The Effect Of Bacteria In The Body

One of the things we are forever hearing about when it comes to health and diet is the prominence of bacteria both good and bad.

The word itself hardly has good connotations, but has been given a better press in recent years with the proliferation of products and information surrounding good bacteria that help to take care of the gut, which is often referred to by health experts as the ‘second brain’ in terms of its impact on the wider health of the body.

That said, harmful bacteria have a ubiquitous place in our daily health and lives – any woman who’s had a bout of Thrush or Candida can attest to that!

garlic

Diet and bacteria

Modern diets are a breeding ground for Candida and other harmful bacteria in the body thanks to the large amount of refined sugar that we’re accustomed to eating combined with other processed foods and alcohol. Candida for example needs sugar in order to multiply so refined sugars in particular feed the problem.

At the same time, refined sugar and alcohol are known to have a negative impact on your immune system’s ability to keep infections at bay, as well as wreaking havoc on your hormones, so all in all, a pretty negative experience for your body to be going through on a regular basis.

On the other hand, diet can also be used to help prevent bad bacteria from taking its toll. Coconut oil is known to be a potent anti fungal for example and helps to strengthen the immune system whether it’s being used in cooking or added to your tea or coffee in the morning. Garlic stimulates the liver and colon producing a detox effect and onions have anti parasitic properties. Other foods to include are classic favourites including ginger, lemon, pumpkin seeds and cayenne pepper. Of course I always recommend starting the day with a green juice as the ultimate immune boosting tip.

antibioticsAntibiotics and gut health

Antibiotics are also known to cause bacterial infections like Candida because while they kill off the bad bacteria for which they are generally prescribed, they also attack the good bacteria that keep the likes of Candida in check, so it’s a vicious cycle.

Of course if you need antibiotics or other medication then it’s very much a case of speaking to your doctor and seeing if an alternative is possible, but if it’s not, which is often the case then it’s more about giving the body the support it needs for the duration of medication, whether that’s long or short term.

The good news is that there are simple things you can do to use nutrition to keep the body, and the gut in particular, healthy. Foods including kefir (a fermented milk drink – it tastes a bit like fizzy yoghurt, but you get used to it) which is gaining prominence in the mass market rather than being relegated to health food stores and other fermented plant based foods including sauerkraut, kimchi and probiotics. When you’re buying kefir however, as with many of these things, make sure you’re looking at the labels and identifying the unprocessed versions because processing generally uses heat which tends to damage all the good things in it!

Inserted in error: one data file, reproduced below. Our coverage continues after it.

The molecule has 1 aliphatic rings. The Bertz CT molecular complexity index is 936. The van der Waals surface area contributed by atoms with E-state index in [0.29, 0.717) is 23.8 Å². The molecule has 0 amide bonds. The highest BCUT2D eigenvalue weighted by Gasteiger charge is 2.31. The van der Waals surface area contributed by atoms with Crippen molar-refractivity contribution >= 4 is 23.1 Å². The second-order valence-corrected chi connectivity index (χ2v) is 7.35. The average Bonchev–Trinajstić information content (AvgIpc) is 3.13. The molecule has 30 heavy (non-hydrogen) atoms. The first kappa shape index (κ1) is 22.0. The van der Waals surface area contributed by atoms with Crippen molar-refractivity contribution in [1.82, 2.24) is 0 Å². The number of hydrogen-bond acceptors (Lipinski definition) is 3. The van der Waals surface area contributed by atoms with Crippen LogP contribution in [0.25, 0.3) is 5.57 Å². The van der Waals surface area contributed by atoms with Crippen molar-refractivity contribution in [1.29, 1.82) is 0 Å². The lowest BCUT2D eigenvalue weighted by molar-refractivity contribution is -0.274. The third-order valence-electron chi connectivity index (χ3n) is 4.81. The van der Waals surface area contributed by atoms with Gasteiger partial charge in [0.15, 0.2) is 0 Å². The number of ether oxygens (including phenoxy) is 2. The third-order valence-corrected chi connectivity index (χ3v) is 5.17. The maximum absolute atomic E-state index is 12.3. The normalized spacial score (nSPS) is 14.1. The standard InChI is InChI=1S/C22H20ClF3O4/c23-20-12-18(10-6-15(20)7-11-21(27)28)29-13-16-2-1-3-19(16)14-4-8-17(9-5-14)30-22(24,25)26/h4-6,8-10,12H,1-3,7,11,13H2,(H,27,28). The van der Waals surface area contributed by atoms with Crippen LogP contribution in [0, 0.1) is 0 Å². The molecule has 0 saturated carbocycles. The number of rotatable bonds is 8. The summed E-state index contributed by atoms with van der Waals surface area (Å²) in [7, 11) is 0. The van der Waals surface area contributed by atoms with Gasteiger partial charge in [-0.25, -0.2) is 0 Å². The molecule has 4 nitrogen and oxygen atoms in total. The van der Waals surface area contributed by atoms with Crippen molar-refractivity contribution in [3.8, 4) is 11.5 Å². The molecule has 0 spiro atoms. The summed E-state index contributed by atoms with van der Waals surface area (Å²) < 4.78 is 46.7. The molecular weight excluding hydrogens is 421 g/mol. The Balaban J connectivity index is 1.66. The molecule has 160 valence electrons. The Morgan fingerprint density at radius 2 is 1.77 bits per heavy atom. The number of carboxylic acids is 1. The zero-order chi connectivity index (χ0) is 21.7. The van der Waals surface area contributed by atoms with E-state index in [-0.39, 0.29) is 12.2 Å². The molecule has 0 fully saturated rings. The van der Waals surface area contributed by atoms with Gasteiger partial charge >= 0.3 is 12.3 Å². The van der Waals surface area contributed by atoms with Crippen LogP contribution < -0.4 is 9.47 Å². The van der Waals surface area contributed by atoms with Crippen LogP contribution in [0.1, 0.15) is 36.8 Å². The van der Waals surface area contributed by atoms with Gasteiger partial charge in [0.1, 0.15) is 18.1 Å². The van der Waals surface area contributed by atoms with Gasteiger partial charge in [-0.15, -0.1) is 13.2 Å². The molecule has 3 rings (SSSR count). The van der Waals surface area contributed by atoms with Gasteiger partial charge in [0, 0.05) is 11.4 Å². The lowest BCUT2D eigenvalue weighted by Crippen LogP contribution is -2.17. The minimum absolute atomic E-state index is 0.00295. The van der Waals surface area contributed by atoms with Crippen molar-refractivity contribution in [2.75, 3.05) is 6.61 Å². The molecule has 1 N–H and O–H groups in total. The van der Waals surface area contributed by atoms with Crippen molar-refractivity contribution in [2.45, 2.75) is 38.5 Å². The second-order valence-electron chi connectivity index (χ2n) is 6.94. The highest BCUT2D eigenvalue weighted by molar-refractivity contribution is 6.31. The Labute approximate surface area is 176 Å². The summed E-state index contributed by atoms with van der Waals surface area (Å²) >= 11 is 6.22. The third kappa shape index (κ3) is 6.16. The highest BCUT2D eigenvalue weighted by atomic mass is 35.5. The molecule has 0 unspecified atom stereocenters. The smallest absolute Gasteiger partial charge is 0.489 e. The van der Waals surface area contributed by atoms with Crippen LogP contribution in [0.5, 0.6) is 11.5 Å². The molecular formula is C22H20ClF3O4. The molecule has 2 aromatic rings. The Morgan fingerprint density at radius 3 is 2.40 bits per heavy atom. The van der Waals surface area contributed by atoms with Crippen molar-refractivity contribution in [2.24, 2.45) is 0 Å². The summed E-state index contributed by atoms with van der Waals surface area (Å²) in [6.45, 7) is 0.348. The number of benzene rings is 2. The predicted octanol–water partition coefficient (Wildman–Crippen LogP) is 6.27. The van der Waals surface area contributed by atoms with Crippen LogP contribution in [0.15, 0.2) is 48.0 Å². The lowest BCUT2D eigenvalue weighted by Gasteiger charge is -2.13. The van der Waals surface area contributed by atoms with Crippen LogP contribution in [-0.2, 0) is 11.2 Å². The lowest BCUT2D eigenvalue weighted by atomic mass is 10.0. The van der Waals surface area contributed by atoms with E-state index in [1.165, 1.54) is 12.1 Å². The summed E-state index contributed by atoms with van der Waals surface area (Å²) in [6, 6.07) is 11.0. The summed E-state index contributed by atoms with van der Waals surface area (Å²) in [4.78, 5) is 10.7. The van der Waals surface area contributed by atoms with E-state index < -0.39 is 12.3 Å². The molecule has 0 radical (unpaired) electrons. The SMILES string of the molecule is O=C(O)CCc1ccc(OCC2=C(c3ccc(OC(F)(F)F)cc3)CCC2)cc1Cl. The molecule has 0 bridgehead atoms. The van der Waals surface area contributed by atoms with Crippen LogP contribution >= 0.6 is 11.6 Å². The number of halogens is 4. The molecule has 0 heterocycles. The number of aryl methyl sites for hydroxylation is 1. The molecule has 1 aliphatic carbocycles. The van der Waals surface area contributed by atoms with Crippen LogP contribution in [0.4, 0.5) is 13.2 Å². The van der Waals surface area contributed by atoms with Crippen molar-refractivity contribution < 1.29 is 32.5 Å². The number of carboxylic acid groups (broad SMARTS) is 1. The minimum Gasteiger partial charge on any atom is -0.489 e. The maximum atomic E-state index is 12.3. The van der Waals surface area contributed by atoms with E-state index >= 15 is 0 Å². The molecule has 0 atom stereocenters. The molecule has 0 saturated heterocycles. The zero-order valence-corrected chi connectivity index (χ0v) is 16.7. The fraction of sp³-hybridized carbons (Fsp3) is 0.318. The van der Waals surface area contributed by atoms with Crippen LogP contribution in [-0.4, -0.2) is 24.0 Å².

stressStress and gut bacteria

Another lifestyle factor which we don’t seem to be able to get away from is the ever increasing stress levels that we’re all under. Stress it seems has an impact on bacteria in the gut, which in turn has a negative impact on our immune system, leaving us more susceptible to illness. In turn this as we know can have a detrimental impact on fertility, simply because it puts the body under greater pressure and also has a knock on effect on hormone levels.

Telling people to reduce the amount of stress in their lives is a bit of a non-starter for most of us, so it comes down to managing it, and also, once again, giving the body what it needs to support itself. Regular exercise, getting the right levels of nutrition, limiting refined sugars and scheduling in time to relax, whether that’s a retreat, a holiday, a massage every now and again, or half an hour in the evening to yourself, it’s important to stop thinking of that time as indulgent and start thinking of it as entirely necessary.

From 29th April I am hosting the Thrive Fertility Retreat at Lifehouse Spa and Hotel in Essex, where I will be offering practical support and advice for a select number of women preparing for conception both naturally and through IVF. Within that I will include information on health, diet and lifestyle to prepare for a healthy pregnancy.

JOIN ME ON THE THRIVE FERTILITY RETREAT

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